• In 2017, 18.9% of adults (46.6 million people) had a mental illness. That rate was higher among people of two or more races at 28.6%, non-Hispanic whites at 20.4% and Native Hawaiian and Pacific Islanders at 19.4%.


Campaigns and Resources


Mental health groups and organizations in the U.S. continue to educate their communities about improving access to mental health care and treatment for underrepresented groups. They also create and provide unique ways to address these issues within different communities to break down negative perceptions and stigma about mental illness.


For example, this year, Mental Health America has launched the Depth of My Identity Campaign to increase understanding about identity within different communities and cultures.

Additionally, the National Alliance on Mental Illness has created a docuseries called Strength Over Silence: Stories Of Courage, Culture, and Community, which explores unique perspectives on mental health from the African-American and Latino communities. This series includes video testimonial from:

  • The Confess Project, a group that seeks to “equip marginalized men of color with mental health strategies and coping skills.”

  • A.J. Mendez, author, advocate and former WWE wrestler, who gives advice to Latino families and discusses how she believes her bipolar disorder is her superpower.

  • Jasmin Pierre, who created the Safe Place app “to give black people support and reduce the stigma around mental illness.”


There are many resources available online to help you find the help you need or to promote change and tackle the challenges within your community.


Seeking help near Tuscaloosa, AL?


If you’re suffering from a mental health condition, Crimson Care Skyland can help bridge you to the proper care you will need. As an Urgent Mental Health Center, we strive to help you in the best way we possibly can. For Urgent Mental Health Care, we are available Monday-Friday 8:30 AM - 7:00 PM. For Counseling and Consulting, appointments can be made for Tuesdays 9:00 AM - 2:00 PM. Please call (205) 507-1119. For our information hotline, call (205) 601-6195.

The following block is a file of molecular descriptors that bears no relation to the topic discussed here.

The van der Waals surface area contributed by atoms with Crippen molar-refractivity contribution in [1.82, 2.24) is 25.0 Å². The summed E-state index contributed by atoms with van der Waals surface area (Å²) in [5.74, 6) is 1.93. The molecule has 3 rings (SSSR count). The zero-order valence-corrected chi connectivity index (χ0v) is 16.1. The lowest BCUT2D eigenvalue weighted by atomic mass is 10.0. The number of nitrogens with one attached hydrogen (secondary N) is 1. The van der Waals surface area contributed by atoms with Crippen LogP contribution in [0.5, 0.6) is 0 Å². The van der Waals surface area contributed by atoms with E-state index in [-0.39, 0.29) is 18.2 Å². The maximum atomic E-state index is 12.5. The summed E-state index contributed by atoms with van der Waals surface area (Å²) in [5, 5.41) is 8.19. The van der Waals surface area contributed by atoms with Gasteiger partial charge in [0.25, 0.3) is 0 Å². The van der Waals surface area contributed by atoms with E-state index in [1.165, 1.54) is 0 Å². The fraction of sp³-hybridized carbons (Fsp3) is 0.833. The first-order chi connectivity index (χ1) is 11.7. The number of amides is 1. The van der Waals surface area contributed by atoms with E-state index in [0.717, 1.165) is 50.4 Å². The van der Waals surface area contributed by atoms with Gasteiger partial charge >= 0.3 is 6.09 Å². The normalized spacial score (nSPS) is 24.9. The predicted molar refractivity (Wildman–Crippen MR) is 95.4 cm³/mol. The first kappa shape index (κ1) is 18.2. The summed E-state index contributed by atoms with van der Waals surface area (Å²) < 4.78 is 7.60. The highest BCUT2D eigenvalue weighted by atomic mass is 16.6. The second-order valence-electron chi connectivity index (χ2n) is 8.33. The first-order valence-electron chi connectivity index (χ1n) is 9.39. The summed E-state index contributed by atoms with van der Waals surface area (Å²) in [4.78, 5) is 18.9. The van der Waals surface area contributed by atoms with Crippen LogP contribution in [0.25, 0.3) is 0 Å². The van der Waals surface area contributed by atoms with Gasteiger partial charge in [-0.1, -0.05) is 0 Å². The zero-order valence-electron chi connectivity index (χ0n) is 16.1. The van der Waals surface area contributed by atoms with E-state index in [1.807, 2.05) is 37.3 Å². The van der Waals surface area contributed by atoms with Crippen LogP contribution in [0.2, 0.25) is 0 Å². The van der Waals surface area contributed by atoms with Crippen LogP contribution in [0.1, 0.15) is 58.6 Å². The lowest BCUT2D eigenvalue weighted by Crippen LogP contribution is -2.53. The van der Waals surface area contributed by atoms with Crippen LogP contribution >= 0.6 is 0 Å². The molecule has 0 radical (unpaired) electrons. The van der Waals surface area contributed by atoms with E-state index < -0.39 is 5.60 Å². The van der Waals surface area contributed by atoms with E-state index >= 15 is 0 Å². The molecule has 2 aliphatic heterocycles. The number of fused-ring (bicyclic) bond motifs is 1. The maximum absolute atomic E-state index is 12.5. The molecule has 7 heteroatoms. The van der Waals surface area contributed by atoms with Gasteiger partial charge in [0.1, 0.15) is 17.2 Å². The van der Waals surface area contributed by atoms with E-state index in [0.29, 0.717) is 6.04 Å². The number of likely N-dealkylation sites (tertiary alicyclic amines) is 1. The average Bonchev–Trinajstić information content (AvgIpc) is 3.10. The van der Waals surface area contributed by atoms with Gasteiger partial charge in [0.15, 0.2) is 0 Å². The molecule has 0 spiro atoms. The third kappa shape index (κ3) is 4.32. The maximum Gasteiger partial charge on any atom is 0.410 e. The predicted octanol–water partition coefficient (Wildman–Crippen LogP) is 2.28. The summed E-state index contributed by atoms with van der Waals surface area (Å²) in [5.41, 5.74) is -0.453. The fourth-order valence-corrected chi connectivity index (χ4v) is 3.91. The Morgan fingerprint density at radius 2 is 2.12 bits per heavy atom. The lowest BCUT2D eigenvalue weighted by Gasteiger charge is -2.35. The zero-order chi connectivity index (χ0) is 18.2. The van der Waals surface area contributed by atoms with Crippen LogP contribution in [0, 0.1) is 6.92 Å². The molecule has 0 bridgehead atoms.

Learn more about health services available at Crimson Care in Tuscaloosa, AL.


Dr. Ramesh Peramsetty -- along with his entire Crimson Care team -- is committed to making medical services convenient and accessible. The clinic offers three Tuscaloosa locations: Crimson Care Skyland, Veterans Memorial, and First Care on McFarland. All locations offer extended weekday hours and one-stop treatment services, including medical care, x-rays, lab work, and prescription dispensing. Crimson Care also provides digital access through its online patient portal. Request prescription refills, complete any necessary patient forms online, review your medical records at any time, and even pay your bill. Check us out today on our website, or give us a call today at Crimson Care Veterans: (205) 507-1100, Crimson Care Skyland: (205) 507-1119, or First Care: (205) 349-2323.